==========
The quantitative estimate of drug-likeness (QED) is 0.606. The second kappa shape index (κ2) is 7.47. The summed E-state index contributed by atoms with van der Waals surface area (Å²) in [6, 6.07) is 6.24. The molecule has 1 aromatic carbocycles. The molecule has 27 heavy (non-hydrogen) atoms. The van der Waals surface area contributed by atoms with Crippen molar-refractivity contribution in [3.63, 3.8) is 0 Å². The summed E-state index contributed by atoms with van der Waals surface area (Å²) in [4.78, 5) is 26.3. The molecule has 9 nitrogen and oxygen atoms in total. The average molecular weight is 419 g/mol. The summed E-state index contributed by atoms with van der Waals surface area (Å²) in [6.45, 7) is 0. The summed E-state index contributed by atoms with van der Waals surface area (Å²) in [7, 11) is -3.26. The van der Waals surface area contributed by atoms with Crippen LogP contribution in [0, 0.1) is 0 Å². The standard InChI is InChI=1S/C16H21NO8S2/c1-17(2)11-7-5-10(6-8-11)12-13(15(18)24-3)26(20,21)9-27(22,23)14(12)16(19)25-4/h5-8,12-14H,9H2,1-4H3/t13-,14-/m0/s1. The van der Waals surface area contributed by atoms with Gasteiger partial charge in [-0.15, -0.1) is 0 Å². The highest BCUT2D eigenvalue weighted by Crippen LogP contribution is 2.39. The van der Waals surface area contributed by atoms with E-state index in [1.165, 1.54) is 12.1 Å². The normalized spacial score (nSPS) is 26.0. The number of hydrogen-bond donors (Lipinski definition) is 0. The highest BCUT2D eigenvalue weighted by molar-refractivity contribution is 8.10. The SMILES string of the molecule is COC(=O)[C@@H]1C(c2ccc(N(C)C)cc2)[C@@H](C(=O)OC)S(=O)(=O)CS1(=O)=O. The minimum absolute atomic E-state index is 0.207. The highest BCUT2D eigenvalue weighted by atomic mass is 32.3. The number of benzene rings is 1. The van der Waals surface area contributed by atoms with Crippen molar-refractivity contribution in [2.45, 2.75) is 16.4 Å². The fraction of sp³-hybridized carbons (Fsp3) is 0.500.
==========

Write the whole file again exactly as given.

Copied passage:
The quantitative estimate of drug-likeness (QED) is 0.606. The second kappa shape index (κ2) is 7.47. The summed E-state index contributed by atoms with van der Waals surface area (Å²) in [6, 6.07) is 6.24. The molecule has 1 aromatic carbocycles. The molecule has 27 heavy (non-hydrogen) atoms. The van der Waals surface area contributed by atoms with Crippen molar-refractivity contribution in [3.63, 3.8) is 0 Å². The summed E-state index contributed by atoms with van der Waals surface area (Å²) in [4.78, 5) is 26.3. The molecule has 9 nitrogen and oxygen atoms in total. The average molecular weight is 419 g/mol. The summed E-state index contributed by atoms with van der Waals surface area (Å²) in [6.45, 7) is 0. The summed E-state index contributed by atoms with van der Waals surface area (Å²) in [7, 11) is -3.26. The van der Waals surface area contributed by atoms with Crippen LogP contribution in [0, 0.1) is 0 Å². The standard InChI is InChI=1S/C16H21NO8S2/c1-17(2)11-7-5-10(6-8-11)12-13(15(18)24-3)26(20,21)9-27(22,23)14(12)16(19)25-4/h5-8,12-14H,9H2,1-4H3/t13-,14-/m0/s1. The van der Waals surface area contributed by atoms with Gasteiger partial charge in [-0.15, -0.1) is 0 Å². The highest BCUT2D eigenvalue weighted by Crippen LogP contribution is 2.39. The van der Waals surface area contributed by atoms with E-state index in [1.165, 1.54) is 12.1 Å². The normalized spacial score (nSPS) is 26.0. The number of hydrogen-bond donors (Lipinski definition) is 0. The highest BCUT2D eigenvalue weighted by molar-refractivity contribution is 8.10. The SMILES string of the molecule is COC(=O)[C@@H]1C(c2ccc(N(C)C)cc2)[C@@H](C(=O)OC)S(=O)(=O)CS1(=O)=O. The minimum absolute atomic E-state index is 0.207. The highest BCUT2D eigenvalue weighted by atomic mass is 32.3. The number of benzene rings is 1. The van der Waals surface area contributed by atoms with Crippen molar-refractivity contribution in [2.45, 2.75) is 16.4 Å². The fraction of sp³-hybridized carbons (Fsp3) is 0.500.